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  • Writer's pictureCarol Harris

Forest to Farm

1875-76 by Gustav Pope
Three daughters of King Lear

In Tudor times, the woods which had for centuries dominated the local landscape were still thriving and supplying timber for, among others, Henry VIII's dockyards at Deptford. Farms were thriving too: by the sixteenth century, a house called Forest Place was the main residence locally, and a settlement of houses and farms around a green evolved in the vicinity of the Brockley Jack public house over the next 200 years.

There's an intriguing and somewhat oblique reference to events which involved a local family in Shakespeare’s King Lear. Bryan Annesley, a highly-placed courtier of Queen Elizabeth, was a wealthy Kentishman with three daughters: Grace (married to Sir John Wildgoose), Christian (the wife of William, 3rd Baron Sandys), and the youngest, the unmarried Cordell. In 1603, Grace and her husband, with the support of Christian, tried to have her ageing father declared ‘a lunatic’ and therefore incompetent to manage his estate. Cordell wrote to Robert Cecil, 1st Earl of Salisbury, opposing her sisters’ plans and in support of her father. When Brian Annesley died in July 1604, Cordell Annesley successfully defended her father's last will and testament, which left most of the family property to her.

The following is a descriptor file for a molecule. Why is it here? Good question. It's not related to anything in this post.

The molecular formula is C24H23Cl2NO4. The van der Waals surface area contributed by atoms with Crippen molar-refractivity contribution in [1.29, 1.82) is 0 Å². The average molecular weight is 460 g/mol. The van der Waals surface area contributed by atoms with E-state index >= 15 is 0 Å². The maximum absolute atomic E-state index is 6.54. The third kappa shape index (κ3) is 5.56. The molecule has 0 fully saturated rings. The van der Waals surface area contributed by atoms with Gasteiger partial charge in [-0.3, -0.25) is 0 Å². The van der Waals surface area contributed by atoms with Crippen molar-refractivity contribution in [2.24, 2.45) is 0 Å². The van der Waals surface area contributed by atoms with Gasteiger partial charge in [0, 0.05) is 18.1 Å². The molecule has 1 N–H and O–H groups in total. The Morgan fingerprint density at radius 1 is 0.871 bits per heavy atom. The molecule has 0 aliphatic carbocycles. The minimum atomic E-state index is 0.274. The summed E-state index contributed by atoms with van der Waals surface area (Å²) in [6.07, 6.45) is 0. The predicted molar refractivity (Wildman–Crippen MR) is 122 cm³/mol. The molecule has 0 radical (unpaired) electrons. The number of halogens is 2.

Shakespeare fans may think this all sounds a little too similar to 'King Lear' for coincidence and that may well be the case. Then as now, writers took contemporary issues as the basis for plots, not least because awareness of current scandals would make the play more interesting to the potential playgoing public.

Title page of the First Quarto edition, Shakespeare's King Lear 1608

Another play, called King Leir, was performed at the Stationers' Company in 1594. Both it and Shakespeare’s versions drew on the legend of the ancient Brythonic king Leir of Britain, and were in print by 1606. Spoiler alert/interesting difference: the King Leir version has a happy ending. Cordell and Cordelia are obviously similar names to Shakespeare’s heroine, although Goneril and Regan are nothing like Grace and Christian. Christian is the interesting daughter for the Crofton Park story as her inheritance, Brockley Farm House (or Forest Place, as it was known then), was most likely an earlier building on the site of Brockley Hall.

So if you live in Brockley Hall Road, you are on that very site.

This blog is a short extract from an article by Carol Harris in the current edition of the Lewisham History Journal (no. 26 2018), published by the Lewisham Local History Society.

Carol will be talking about shops, industries and businesses around the Brockley Road at the next meeting of the society, in, 'What We'll Do for Two Shillings' at 7.30pm on Friday 25th January 2019. Mike will be speaking to the society at its February meeting, when he will present the results of his new research into 'The Blitz on Crofton Park'.

Details for both talks:

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